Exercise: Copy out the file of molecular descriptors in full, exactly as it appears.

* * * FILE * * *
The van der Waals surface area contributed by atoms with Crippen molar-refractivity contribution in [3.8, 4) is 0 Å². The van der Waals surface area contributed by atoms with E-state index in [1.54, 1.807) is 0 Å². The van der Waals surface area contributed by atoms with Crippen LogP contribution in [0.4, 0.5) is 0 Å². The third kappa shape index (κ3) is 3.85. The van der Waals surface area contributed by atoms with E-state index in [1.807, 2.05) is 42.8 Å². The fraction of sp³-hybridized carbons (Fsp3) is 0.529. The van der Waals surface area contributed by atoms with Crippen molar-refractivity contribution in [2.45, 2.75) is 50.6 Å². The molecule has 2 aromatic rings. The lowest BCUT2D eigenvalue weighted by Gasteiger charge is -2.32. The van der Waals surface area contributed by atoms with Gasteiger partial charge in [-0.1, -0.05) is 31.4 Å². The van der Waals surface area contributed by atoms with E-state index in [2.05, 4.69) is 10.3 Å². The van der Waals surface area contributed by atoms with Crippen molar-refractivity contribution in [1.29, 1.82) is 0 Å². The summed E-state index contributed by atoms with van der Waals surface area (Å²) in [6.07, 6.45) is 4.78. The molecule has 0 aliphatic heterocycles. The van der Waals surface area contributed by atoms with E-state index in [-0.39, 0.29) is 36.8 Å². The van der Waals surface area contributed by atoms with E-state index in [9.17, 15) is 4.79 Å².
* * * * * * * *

The van der Waals surface area contributed by atoms with Crippen molar-refractivity contribution in [3.8, 4) is 0 Å². The van der Waals surface area contributed by atoms with E-state index in [1.54, 1.807) is 0 Å². The van der Waals surface area contributed by atoms with Crippen LogP contribution in [0.4, 0.5) is 0 Å². The third kappa shape index (κ3) is 3.85. The van der Waals surface area contributed by atoms with E-state index in [1.807, 2.05) is 42.8 Å². The fraction of sp³-hybridized carbons (Fsp3) is 0.529. The van der Waals surface area contributed by atoms with Crippen molar-refractivity contribution in [2.45, 2.75) is 50.6 Å². The molecule has 2 aromatic rings. The lowest BCUT2D eigenvalue weighted by Gasteiger charge is -2.32. The van der Waals surface area contributed by atoms with Gasteiger partial charge in [-0.1, -0.05) is 31.4 Å². The van der Waals surface area contributed by atoms with E-state index in [2.05, 4.69) is 10.3 Å². The van der Waals surface area contributed by atoms with Crippen molar-refractivity contribution in [1.29, 1.82) is 0 Å². The summed E-state index contributed by atoms with van der Waals surface area (Å²) in [6.07, 6.45) is 4.78. The molecule has 0 aliphatic heterocycles. The van der Waals surface area contributed by atoms with E-state index in [-0.39, 0.29) is 36.8 Å². The van der Waals surface area contributed by atoms with E-state index in [9.17, 15) is 4.79 Å².